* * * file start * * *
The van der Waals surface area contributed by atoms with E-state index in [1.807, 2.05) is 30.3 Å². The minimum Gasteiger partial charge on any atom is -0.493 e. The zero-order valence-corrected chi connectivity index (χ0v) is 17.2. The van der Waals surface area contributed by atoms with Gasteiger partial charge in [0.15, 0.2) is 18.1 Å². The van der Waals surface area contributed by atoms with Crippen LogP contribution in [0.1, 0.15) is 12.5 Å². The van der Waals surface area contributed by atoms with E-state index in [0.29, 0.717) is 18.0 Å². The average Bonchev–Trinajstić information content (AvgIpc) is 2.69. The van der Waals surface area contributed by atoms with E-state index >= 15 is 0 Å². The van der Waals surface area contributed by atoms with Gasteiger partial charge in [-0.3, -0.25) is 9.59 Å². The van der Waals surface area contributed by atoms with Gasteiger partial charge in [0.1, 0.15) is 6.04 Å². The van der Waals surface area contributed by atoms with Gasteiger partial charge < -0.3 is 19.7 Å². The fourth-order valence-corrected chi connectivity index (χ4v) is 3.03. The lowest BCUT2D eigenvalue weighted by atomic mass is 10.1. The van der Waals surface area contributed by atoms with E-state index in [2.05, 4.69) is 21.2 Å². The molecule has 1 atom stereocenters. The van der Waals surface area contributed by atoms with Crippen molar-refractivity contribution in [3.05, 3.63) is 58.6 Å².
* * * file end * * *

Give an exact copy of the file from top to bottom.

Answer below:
The van der Waals surface area contributed by atoms with E-state index in [1.807, 2.05) is 30.3 Å². The minimum Gasteiger partial charge on any atom is -0.493 e. The zero-order valence-corrected chi connectivity index (χ0v) is 17.2. The van der Waals surface area contributed by atoms with Gasteiger partial charge in [0.15, 0.2) is 18.1 Å². The van der Waals surface area contributed by atoms with Crippen LogP contribution in [0.1, 0.15) is 12.5 Å². The van der Waals surface area contributed by atoms with E-state index in [0.29, 0.717) is 18.0 Å². The average Bonchev–Trinajstić information content (AvgIpc) is 2.69. The van der Waals surface area contributed by atoms with E-state index >= 15 is 0 Å². The van der Waals surface area contributed by atoms with Gasteiger partial charge in [-0.3, -0.25) is 9.59 Å². The van der Waals surface area contributed by atoms with Gasteiger partial charge in [0.1, 0.15) is 6.04 Å². The van der Waals surface area contributed by atoms with Gasteiger partial charge < -0.3 is 19.7 Å². The fourth-order valence-corrected chi connectivity index (χ4v) is 3.03. The lowest BCUT2D eigenvalue weighted by atomic mass is 10.1. The van der Waals surface area contributed by atoms with E-state index in [2.05, 4.69) is 21.2 Å². The molecule has 1 atom stereocenters. The van der Waals surface area contributed by atoms with Crippen molar-refractivity contribution in [3.05, 3.63) is 58.6 Å².